What I didn't understand at the time, but have learned amply since, is just how broad was Yeats' appeal.  Not only was he a pillar of highbrow literature, a Nobel laureate and required reading for students across the English-speaking world.  His songs are sung in pubs and folk clubs across Ireland and around the world, rendered in various versions with different tunes by some of the giants of folk music.

The most famous and most widely covered is his love song, Down by the Salley Gardens.  Appropriately, this poem was based on a folk song he heard in his childhood.  He turned his fragmentary memory into a simple and profound piece of verse expressing the sorrow of life.

Down by the salley gardens
my love and I did meet;
She passed the salley gardens
with little snow-white feet.
She bid me take love easy,
as the leaves grow on the tree;
But I, being young and foolish,
with her would not agree.

In a field by the river
my love and I did stand,
And on my leaning shoulder
she laid her snow-white hand.
She bid me take life easy,
as the grass grows on the weirs;
But I was young and foolish,
and now am full of tears.   

So many famous people have covered this song that I just have to give you a less famous one, sung by Maura O'Connell with harmonies from Karen Matheson.

This sorrow flowed through all of Yeats' poetry and indeed through the whole literature of the 20th century.  Two world wars will do that to you.  It wasn't just the people who died, but the overturning of everything we held to be certain.  Yeats' true love, Maude Gonne, turned him down repeatedly before marrying another man.  His broken heart never quite healed.  But behind this very personal pain is the sorrow of a culture losing its spiritual compass and its faith in the certainties that once governed it, trying to find its way in a world turned on its head. No wonder Yeats dreamt of escape.

While in his political life he dreamt of an independent Ireland, in his verse he dreamt of a shadow realm, the realm of faeries where the sorrows of this world would just be a dim echo.  Told like that it sounds silly, but told by Yeats it is yearning and beautiful, a still twilight or pre-dawn when no-one is awake and silent feet slip through the house beckoning the waking child.

Where dips the rocky highland 
Of Sleuth Wood in the lake, 
There lies a leafy island 
Where flapping herons wake 
The drowsy water rats; 
There we've hid our faery vats, 
Full of berrys 
And of reddest stolen cherries. 
Come away, O human child!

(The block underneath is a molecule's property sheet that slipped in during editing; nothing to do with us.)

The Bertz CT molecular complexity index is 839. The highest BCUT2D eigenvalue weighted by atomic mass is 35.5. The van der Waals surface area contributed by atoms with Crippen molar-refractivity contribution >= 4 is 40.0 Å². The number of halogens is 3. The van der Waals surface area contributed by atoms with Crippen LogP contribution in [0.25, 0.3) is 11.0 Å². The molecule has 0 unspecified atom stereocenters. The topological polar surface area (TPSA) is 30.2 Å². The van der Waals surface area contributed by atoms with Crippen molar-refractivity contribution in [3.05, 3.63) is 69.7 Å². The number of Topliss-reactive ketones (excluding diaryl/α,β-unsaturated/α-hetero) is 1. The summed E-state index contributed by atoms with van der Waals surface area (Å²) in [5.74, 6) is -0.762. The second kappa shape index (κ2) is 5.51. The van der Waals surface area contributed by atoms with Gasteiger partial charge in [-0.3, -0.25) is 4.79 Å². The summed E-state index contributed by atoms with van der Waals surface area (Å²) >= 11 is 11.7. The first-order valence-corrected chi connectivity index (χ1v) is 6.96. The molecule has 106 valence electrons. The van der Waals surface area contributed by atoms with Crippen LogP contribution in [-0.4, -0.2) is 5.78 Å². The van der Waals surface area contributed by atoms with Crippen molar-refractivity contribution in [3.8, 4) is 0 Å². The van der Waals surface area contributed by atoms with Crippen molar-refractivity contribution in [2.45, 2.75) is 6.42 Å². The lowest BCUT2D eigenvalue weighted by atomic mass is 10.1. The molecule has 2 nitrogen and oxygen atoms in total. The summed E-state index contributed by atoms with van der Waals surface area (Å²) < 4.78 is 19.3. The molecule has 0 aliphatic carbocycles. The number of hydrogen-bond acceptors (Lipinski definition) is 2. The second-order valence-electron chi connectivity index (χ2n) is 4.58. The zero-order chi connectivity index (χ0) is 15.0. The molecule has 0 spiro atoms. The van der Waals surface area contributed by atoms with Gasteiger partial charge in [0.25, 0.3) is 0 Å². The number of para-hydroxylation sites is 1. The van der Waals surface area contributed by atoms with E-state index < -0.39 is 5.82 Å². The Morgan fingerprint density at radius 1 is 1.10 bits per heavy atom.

To the waters and the wild 
With a faery, hand in hand, 
For the world's more full of weeping 
than you can understand.

 You can, if you like, be spared this weeping by going with the faeries, but it comes at a cost.

He'll hear no more the lowing 
Of the calves on the warm hillside 
Or the kettle on the hob 
Sing peace into his breast, 
Or see the brown mice bob 
Round and round the oatmeal chest. 
For he comes, the human child, 
To the waters and the wild 
With a faery, hand in hand, 
For the world's more full of weeping 
than he can understand.

The Waterboys recorded a version of this song which reminded me once again of Yeats, and which encapsulates everything that is brilliant and frustrating about their mid-80s flirtation with Irish music.  Tired of rock'n'roll they shifted to Ireland and immersed themselves in its folk music, swapping their drums and jangly keyboards for fiddles, mandolins and whistles.  Over two years they recorded literally hundreds of songs.  Some are brilliant, some are downright annoying.  Their version of The Stolen Child is both.  A lovely melody on the refrain is accompanied by soulful tin whistles.  It's so beautiful I almost shared it with you, but they kill it by getting someone to read the verses in the most annoyingly cheesy Irish accent.  So instead I'll share a version by Loreena McKennitt, someone who really understands Irish music.

The dream of escape really is an illusion, but Yeats' faeries give us another option.  They open up a world that allows us to dream of something beyond ourselves, to keep on searching even when the search seems foolish and hopeless.  In The Song of Wandering Aengus he offers us just such a glimpse. a fleeting moment of possibility which drives him on.